Brinley Hineman // Contributing writer
After wowing fans with their debut album, I Love You, Los Angeles formed band The Neighbourhood had a lot to live up to with their sophomore album, Wiped Out! After over two years of waiting, their newest album was released Oct. 30.
The group has become a go-to band for indie music lovers after their song “Sweater Weather” topped the charts in 2013. However, on their latest effort, the band strays from their R&B infused indie roots in exchange for experimental beats.
The first track, “A Moment of Silence,” lives up to its name. Listeners are met with 34 seconds of eerie quiet, making fans question the meaning behind it. The symbolism of the silent track is never answered and is instead open to interpretation.
This underground indie five-piece is quickly changing the way fans perceive genres of music. Wiped Out! offers songs with influences from several genres, making it difficult to pinpoint exactly which one The Neighbourhood falls in. Their music can be viewed as nothing less than a form of art citing musical influences from rock, indie, R&B and hip-hop. Together, all these genres craft their original style of tunes.
Wiped Out! gives off a very beachy feel to listeners, with recordings of a Malibu beach and the wildlife living there. The band spent three months there while experimenting with their sound and drawing inspiration from the ocean.
Many songs on the album have a hip-hop influence, but they still carry enough indie undertones for fans of I Love You to enjoy. The album is filled with 11 tracks of chill music ridden with melancholy lyrics, with many songs dedicated to lost loves.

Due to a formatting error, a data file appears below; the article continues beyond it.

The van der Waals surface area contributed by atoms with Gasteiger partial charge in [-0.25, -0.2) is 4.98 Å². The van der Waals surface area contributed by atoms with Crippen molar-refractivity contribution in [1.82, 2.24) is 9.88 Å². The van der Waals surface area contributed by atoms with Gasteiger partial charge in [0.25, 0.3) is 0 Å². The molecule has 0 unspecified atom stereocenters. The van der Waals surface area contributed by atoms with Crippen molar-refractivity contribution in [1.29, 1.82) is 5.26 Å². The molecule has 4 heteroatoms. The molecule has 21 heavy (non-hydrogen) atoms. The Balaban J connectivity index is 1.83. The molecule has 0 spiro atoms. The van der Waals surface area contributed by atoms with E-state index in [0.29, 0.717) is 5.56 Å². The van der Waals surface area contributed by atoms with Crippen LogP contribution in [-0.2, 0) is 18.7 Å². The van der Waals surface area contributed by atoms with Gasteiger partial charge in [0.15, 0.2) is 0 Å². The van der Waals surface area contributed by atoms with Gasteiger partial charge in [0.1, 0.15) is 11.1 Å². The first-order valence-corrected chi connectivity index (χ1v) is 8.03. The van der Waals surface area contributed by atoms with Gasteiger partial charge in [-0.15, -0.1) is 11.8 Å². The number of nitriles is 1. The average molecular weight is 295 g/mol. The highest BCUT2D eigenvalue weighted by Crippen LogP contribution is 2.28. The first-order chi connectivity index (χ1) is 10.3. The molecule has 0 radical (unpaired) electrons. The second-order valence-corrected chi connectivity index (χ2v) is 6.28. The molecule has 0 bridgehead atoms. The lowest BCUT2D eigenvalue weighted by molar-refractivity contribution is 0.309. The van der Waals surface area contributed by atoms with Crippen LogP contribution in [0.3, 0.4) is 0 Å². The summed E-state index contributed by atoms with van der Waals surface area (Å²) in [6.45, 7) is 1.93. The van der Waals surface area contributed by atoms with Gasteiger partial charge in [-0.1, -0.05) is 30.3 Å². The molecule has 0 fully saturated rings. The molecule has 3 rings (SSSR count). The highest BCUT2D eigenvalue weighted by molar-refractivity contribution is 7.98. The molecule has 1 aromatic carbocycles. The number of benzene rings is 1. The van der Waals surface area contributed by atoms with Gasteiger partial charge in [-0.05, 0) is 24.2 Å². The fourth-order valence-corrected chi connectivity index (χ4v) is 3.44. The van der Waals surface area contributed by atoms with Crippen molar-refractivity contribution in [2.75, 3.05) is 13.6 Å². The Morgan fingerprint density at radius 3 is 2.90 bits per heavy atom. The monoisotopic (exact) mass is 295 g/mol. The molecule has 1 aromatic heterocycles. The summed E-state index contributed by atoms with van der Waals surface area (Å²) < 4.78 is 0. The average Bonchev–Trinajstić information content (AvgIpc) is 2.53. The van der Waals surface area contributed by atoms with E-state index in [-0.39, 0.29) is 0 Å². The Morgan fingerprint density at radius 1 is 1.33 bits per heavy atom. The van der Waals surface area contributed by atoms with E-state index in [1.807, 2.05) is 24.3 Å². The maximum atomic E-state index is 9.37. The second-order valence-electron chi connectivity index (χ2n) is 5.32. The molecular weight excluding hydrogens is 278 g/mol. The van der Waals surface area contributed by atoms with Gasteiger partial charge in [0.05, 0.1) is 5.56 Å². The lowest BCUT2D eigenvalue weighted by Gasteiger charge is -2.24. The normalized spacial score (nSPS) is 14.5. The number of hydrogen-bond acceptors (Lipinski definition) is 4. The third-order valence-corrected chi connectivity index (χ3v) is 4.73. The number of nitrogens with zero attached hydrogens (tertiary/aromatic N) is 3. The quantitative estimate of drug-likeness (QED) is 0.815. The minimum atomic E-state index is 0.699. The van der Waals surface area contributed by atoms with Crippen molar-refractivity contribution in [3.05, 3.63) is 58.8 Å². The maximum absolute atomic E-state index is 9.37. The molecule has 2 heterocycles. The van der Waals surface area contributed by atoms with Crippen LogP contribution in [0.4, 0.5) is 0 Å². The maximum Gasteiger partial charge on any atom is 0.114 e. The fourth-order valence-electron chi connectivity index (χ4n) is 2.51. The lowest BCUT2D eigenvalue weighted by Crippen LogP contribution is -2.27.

The song “Daddy Issues” offers some electronic additions and an alternative feel. Lead singer Jesse Rutherford creatively discusses the effects family problems can have on romantic relationships. Fans speculate that this song along with “R.I.P. 2 My Youth” is in remembrance of the passing of Rutherford’s father. Although written on a sad topic, “R.I.P. 2 My Youth” is catchy and filled with upbeat, dance-worthy music.
Slow, somber melodies fill the album with the exception of “Ferrari,” a fast-paced song with a bitter edge lamenting the distance between two people who were formerly in love. This angst-ridden song is one that anyone dealing with a nasty break up can easily relate to. I anticipate that this hit will soon gain as much popularity as “Sweater Weather.”
All in all, this highly anticipated album did not leave fans disappointed. The Neighbourhood had a lot to live up to following I Love You, and they did not miss the mark.
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